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Cochlear Implants:
Different Generations
Share a Miracle
An Honors Thesis
Christy J. Dollar
Advisor: Pam Farmen
Ffttue!/~ Lt«kj ,fin;[~~',Ball State University
Muncie, Indiana
May 2003
Expected Date of Graduation: May 2003
The completion of "Cochlear Implants: Different Generations Share a Miracle" brings
journalism, photography, design, and audio together in an interactive multimedia
presentation. The presentation tells three separate success stories of cochlear implant
recipients. Each story consists of a slide show of still photographs accompanied by audio
clips from interviews conducted with each recipient. Viewers can control the show by
clicking on stop, play, rewind and main buttons. The emphasis of this project is the
positive impact cochlear implants have on recipients of different generations. Not only is
this a personal interest story, but it is also educational and informative for viewers.
Hearing is something that many people take for granted. These individual's stories
encourage the viewer with normal hearing to think about how precious and valuable the
sense of hearing is. Conversely, these stories can give hope and information to those who
are hearing impaired.
I would like to thank.. ..
<Pam Farmen for being a helpful and willing advisor for my honors thesis. She has been
encouraging throughout this project and throughout my educational journey at Ball State.
<Jennifer George-Palilonis for being a remarkable professor and sharing her knowledge
of journalism and design. My design skills have not only assisted me in my honors thesis,
but they have also provided me with a career in newspaper design.
<Larry Dailey for introducing me to interactive multimedia presentations and for being
patient enough to teach me the basics of Flash. Without his training and guidance this
project would have been a nightmare to execute.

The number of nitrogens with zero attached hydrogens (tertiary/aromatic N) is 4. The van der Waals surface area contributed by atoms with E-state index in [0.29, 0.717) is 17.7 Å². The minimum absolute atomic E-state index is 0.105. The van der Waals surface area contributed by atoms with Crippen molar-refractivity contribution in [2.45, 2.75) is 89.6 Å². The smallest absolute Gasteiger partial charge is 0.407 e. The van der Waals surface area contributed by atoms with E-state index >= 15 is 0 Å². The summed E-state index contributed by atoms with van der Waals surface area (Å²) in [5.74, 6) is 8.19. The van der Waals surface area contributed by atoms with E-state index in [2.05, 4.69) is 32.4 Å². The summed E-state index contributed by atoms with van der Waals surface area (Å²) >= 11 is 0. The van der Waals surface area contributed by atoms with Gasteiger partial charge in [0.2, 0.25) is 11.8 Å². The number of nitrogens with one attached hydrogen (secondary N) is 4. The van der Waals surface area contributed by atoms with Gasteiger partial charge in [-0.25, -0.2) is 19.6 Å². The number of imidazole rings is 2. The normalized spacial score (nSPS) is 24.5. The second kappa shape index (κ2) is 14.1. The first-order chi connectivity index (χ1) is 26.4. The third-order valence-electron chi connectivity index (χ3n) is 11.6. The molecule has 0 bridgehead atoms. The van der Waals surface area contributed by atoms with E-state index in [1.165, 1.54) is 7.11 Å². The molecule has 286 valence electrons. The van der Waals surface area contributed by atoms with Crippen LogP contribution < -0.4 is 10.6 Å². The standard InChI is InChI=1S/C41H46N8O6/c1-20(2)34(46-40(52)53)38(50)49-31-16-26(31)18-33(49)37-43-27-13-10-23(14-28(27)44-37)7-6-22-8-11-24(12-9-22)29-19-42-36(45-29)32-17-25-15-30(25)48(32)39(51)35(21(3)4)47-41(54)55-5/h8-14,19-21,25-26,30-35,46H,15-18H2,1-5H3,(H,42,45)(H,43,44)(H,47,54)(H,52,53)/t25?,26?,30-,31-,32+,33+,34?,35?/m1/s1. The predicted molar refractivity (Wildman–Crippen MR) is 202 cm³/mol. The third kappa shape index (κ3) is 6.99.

<All three of the cochlear implant recipients that were kind enough to share their story
with me. Wayne Ostrander, Leanna Ernst, and William Frentz were extremely wonderful
to work with and cooperative in the making of my thesis project. I was fortunate enough
to learn about the value of hearing from these three individuals.
<Peg Barry for taking the time to tell me about her job as a cochlear implant specialist.
She provided me with an abundance of information on the topic along with reading
materials about the implants. Her expertise helped me immensely in completing the
research for this project.
<Beth Carby for her assistance in collecting, editing, and digitizing audio. She was
extremely helpful with technical and conceptual processes. She also provided me with the
contacts and base information for completing this project.
<The Honors College for the opportunity to complete a thesis which allowed me to
exercise my creative and technical abilities in the area of journalistic design. My honors
experience as a whole has been a challenging and unique addition to my college career at
Ball State.
Cochlear Implants: Different Generations Share a Miracle
by Christy Dollar
Choices and Challenges
"Cochlear Implants: Different Generations Share a Miracle" was executed through a
series of choices and challenges. First, the choice to present three stories was made in
order to tell different perspectives from different generations. I wanted to show the
implant experience through the eyes of a young child, a teenager, and an adult. This gives
the viewer a higher chance to relate to one of the recipients through age similarity. The
choice of presenting this information in an interactive slide show was made to give the
viewer control over their experience. Using an audio element instead of text to
accompany the photographs was done to give the story more accuracy and feeling. The
specialist commentary button was used to provide viewers with background information
on cochlear implants to better understand the recipients' stories and experiences. I
included an acknowledgments button to give credit to those who helped me complete my
honors thesis. I wanted viewers to know that a project like this takes help and assistance
from all types of people with expertise in different skills. After thinking about all of these
components, making all of these choices, and overcoming technical challenges, the result
was the interactive storytelling presentation "Cochlear Implants: Different Generations
Share a Miracle."
Why cochlear implants?
The use of the topic of cochlear implants was more of a coincidence than a choice. My
roommate, Beth Carby, has a parent who works for a deaf school in Louisville, Kentucky.
Paula Carby, Beth's mother, works with deaf infants and toddlers in this facility. Through
these contacts and Beth's help, I happened upon the topic of cochlear implants. Paula
Carby shared her knowledge of how cochlear implants have changed people's lives by
giving them what nature couldn't-the ability to hear. Learning just a few facts about